3.5 Features of speech: ellipsis
Another feature of relying on the shared linguistic or sociocultural context is ellipsis. This occurs when some elements of a phrase or other unit of language are not specified because they can be inferred from the context. Ellipsis occurs in both speech and writing, but is more common in speech. The following two-part exchange between myself and my daughter is an illustration. We have a cordless phone which can be used anywhere in the house and my daughter, like many teenagers, is constantly phoning and being phoned by her friends.
MOTHER Suzanne, have you got the phone up there?
SUZANNE No. Dad's using it.
The ellipsis occurs in the first part of Suzanne's response. No could be expanded to ‘No, I haven't got the phone up here’, but this is unnecessary because we both know what she is saying ‘no’ to.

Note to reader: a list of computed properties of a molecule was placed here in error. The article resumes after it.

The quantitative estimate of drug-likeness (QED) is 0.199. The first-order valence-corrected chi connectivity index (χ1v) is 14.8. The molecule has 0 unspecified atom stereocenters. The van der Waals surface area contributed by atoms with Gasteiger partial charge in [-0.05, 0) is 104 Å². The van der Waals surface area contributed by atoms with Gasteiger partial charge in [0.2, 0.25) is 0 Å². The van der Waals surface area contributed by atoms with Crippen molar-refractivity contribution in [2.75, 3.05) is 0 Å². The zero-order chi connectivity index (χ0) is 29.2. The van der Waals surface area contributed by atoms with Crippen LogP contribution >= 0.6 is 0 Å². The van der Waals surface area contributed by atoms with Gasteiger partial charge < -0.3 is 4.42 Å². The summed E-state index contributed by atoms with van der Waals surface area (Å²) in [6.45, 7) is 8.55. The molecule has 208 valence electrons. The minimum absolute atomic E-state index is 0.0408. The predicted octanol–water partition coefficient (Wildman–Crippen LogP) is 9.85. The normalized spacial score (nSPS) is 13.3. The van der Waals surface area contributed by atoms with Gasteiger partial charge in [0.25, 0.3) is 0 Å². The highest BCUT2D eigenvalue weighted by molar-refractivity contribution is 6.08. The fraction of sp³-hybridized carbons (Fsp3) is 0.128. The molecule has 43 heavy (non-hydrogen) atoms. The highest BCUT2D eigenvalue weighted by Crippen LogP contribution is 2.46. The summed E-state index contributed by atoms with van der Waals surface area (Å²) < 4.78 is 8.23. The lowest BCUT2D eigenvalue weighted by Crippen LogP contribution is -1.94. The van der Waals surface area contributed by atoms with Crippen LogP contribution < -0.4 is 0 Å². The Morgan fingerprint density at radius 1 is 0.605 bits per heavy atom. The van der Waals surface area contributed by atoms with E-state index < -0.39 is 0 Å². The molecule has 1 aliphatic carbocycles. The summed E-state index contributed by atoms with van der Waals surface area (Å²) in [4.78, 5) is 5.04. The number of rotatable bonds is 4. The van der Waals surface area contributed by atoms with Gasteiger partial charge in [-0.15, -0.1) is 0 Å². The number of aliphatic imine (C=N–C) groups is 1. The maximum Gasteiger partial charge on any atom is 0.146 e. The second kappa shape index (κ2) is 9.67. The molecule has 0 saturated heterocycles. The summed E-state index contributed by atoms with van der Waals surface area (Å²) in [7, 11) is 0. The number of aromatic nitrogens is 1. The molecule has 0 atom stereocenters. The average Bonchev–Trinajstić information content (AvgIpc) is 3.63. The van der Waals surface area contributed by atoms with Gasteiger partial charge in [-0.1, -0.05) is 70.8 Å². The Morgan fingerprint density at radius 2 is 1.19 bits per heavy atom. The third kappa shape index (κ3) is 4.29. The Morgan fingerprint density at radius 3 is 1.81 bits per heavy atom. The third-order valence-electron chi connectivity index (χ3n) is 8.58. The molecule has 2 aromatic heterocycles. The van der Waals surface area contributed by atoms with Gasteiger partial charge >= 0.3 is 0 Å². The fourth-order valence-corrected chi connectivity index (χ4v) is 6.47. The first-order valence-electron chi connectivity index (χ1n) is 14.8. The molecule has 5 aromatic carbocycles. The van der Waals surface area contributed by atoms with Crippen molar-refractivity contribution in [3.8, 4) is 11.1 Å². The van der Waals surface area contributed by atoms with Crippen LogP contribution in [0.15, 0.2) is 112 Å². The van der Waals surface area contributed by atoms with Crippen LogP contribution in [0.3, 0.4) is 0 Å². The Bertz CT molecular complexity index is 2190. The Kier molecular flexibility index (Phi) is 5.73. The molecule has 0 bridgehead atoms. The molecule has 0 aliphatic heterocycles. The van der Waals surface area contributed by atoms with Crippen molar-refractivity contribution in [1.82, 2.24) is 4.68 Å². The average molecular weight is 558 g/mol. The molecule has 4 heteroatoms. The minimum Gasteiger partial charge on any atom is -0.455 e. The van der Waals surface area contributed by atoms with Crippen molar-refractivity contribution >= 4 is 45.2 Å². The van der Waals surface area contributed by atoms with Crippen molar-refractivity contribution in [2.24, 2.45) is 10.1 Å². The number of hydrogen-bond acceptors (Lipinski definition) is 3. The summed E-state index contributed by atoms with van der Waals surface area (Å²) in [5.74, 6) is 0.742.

In the examples below there is ellipsis. Try to work out what words have been omitted. The place where they could go has been indicated with the symbol ^. Write a version of each of these sentences with the ellipsed material included.
- He and his mate both jumped out, he ^ to go to the women, his mate ^ to stop other traffic on the bridge.
- Perhaps, as the review gathers steam, this can now change. It needs to ^.
- A: Have you got an exam on Monday? B: ^ Two exams ^.
(Biber et al., 1999, pp. 156–7)
Ellipted material is enclosed in 〈 〉.
He and his mate both jumped out, he 〈jumped out〉 to go to the women, his mate 〈jumped out〉 to stop other traffic on the bridge.
Perhaps, as the review gathers steam, this can now change. It needs to 〈change〉.
A: Have you got an exam on Monday?
B: 〈I've got〉 two exams 〈on Monday〉.